How to win the war on talent: Use data vs. gut
There’s a lot to learn about winning the war for top talent from baseball’s Billy Beane — one of today’s most talented and winning sports executives.
Beane is the subject of the bestselling book and Oscar-nominated movie, Moneyball. His philosophy is based on using statistical analysis to pit his small-market team against the big guys, and win. His major strategy is buying assets (players) that are undervalued by other teams and selling those assets (players) that are overvalued. Companies across the country have adopted his approach of leveraging data and using analytics as a way to compete in the talent market and more effectively manage assets and resources.
Beane spoke at a recent conference I attended. I was enthralled with his powerful insights on using data versus emotion to create longterm business success and profitability. I’m a strong advocate for data-driven talent acquisition as the best way to achieve more predictable results. Using some of Beane’s wisdom as a backdrop for my own experiential advice, I offer you ideas to help ensure more consistent wins in our fiercely competitive talent market.
Essentially this has been a business that’s been around for about a hundred years and it really hasn’t changed much. So anytime someone’s doing something differently, it’s probably going to create some friction.
HR, keeper of your most precious asset — your people — has traditionally been seen as a cost center and an afterthought. Its potential was undervalued, unappreciated and underutilized throughout history — creating an industry ripe for disruption and change.
However, today it’s nearly impossible to achieve your goals without the support of strategic HR initiatives. We’re in a time when every organization’s biggest challenge is finding and keeping top talent. If you don’t already have an outstanding CHRO, get one. Having a talented and strategic HR leader on your team will give you a competitive edge in both winning and retaining the best people. You can’t grow your business without them—and they’ll know how to handle the friction.
We can’t do the same things the Yankees do. Given the economics, we’ll lose.
Midsize companies can’t compete with big corporate entities. Corporations have big budgets to throw at the talent market. They offer higher compensation, better perks, greater marketing reach and widely recognized brands and reputations that smaller companies can’t touch.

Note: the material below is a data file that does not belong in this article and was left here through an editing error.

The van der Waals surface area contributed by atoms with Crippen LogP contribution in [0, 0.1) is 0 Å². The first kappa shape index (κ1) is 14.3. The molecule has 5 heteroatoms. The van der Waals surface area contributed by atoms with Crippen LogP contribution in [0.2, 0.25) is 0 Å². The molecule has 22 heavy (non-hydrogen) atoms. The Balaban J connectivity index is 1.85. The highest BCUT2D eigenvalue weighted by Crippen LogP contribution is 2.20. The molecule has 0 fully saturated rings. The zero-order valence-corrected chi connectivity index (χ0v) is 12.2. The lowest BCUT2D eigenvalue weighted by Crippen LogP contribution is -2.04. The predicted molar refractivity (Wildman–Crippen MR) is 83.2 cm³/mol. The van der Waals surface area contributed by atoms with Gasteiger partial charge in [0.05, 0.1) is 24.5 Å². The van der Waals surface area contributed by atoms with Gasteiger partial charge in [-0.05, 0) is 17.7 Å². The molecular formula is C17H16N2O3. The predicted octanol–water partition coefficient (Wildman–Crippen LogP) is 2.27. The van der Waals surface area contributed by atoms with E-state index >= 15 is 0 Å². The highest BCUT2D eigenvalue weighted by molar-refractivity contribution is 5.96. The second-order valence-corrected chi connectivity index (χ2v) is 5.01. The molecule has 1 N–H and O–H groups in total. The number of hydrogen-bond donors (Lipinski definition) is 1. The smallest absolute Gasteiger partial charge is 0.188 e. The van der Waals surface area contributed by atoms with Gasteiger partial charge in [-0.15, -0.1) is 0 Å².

Rather than settle for second best when it comes to talent, midsize companies should develop an intentional culture that offers a uniquely different experience — something more personal, more flexible and closer to the company purpose. These are things today’s candidates and employees are looking for. So understand what they want and find a way to provide it in a way that makes you stand out. Great cultures aren’t based on money. They are based on something money can’t buy.
The idea that I trust my eyes more than the stats, I don’t buy that because I’ve seen magicians pull rabbits out of hats and I know that the rabbit’s not in there.
The idea that you can trust your gut more than the stats to win the best talent is in a word, foolish. Employee expectations, like everything else in business, are in a state of constant change. How can your gut keep up? It can’t, but there are so many ways to get the stats that you need to attract and retain the best and right people for your business.
Use gap analysis to understand and address culture issues. Conduct assessments for fit and performance, compensation analysis and market intelligence data. And that’s just a start. Data, not emotion, is your life blood, as Billy would say.
The bottom line is that any business should be a meritocracy. The best and brightest. Period.
The way to find the best and brightest is to search for candidates in the same way you do profitable customers. Recruiting is a sales process that requires strategy and resources. Like in sales, part of your strategy is building a pipeline of people with the right talent and culture fit who are available to you when you need them, versus when you are in a crisis.
In addition, don’t forget a succession plan for current employees who are counting on professional advancement and opportunity in order to stay with you. A pipeline and succession plan ensure that you never have to fill a position with second-best talent. Or, as Billy says, “you want to have both a belt and suspenders for support.”
It’s best to part ways at this point … we were never going to be able to bridge the gap.
Even with the best stats or a positive gut feeling, sometimes you hire the wrong person. Usually the mistake is caused by a bad attitude, not a lack of skills. Here’s my philosophy on that: When a person with the right attitude, values and cultural fit walks in your door, hire him or her with lightning speed and allow all the time he or she needs to learn the necessary skills to succeed in your organization.
On the other hand, when you see an employee blaming others, making excuses or being disrespectful, fire that person with equal speed and take whatever time is necessary to replace him or her with the right person.
How can you not be romantic about baseball?
I would ask you the same question.
In his two decades (so far) leading the Oakland As, Billy Beane took the team from being one of the worst on the field to making the postseason eight times. Although the As still have some ups and downs, Beane’s data-based management has revolutionized baseball and is a model for building winning teams everywhere. I hope you’ll take his, and my, advice.
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